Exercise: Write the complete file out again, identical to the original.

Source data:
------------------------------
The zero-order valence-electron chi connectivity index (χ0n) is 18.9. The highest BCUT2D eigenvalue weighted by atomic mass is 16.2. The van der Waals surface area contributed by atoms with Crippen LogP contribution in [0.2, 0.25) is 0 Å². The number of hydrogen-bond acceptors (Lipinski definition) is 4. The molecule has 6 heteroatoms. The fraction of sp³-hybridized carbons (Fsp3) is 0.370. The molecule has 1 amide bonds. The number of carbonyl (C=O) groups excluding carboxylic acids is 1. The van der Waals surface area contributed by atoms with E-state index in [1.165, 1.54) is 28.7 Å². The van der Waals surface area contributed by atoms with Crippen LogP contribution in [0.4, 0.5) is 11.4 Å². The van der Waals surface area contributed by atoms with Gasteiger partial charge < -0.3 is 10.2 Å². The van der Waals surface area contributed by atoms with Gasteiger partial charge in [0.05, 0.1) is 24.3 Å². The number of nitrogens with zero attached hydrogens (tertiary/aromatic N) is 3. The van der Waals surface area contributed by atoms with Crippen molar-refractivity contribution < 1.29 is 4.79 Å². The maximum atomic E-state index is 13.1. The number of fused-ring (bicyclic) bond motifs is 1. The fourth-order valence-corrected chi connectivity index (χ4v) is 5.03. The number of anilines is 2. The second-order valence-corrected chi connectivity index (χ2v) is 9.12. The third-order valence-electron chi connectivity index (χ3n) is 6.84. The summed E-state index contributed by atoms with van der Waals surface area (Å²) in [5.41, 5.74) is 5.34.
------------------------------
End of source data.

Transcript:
The zero-order valence-electron chi connectivity index (χ0n) is 18.9. The highest BCUT2D eigenvalue weighted by atomic mass is 16.2. The van der Waals surface area contributed by atoms with Crippen LogP contribution in [0.2, 0.25) is 0 Å². The number of hydrogen-bond acceptors (Lipinski definition) is 4. The molecule has 6 heteroatoms. The fraction of sp³-hybridized carbons (Fsp3) is 0.370. The molecule has 1 amide bonds. The number of carbonyl (C=O) groups excluding carboxylic acids is 1. The van der Waals surface area contributed by atoms with E-state index in [1.165, 1.54) is 28.7 Å². The van der Waals surface area contributed by atoms with Crippen LogP contribution in [0.4, 0.5) is 11.4 Å². The van der Waals surface area contributed by atoms with Gasteiger partial charge < -0.3 is 10.2 Å². The van der Waals surface area contributed by atoms with Gasteiger partial charge in [0.05, 0.1) is 24.3 Å². The number of nitrogens with zero attached hydrogens (tertiary/aromatic N) is 3. The van der Waals surface area contributed by atoms with Crippen molar-refractivity contribution < 1.29 is 4.79 Å². The maximum atomic E-state index is 13.1. The number of fused-ring (bicyclic) bond motifs is 1. The fourth-order valence-corrected chi connectivity index (χ4v) is 5.03. The number of anilines is 2. The second-order valence-corrected chi connectivity index (χ2v) is 9.12. The third-order valence-electron chi connectivity index (χ3n) is 6.84. The summed E-state index contributed by atoms with van der Waals surface area (Å²) in [5.41, 5.74) is 5.34.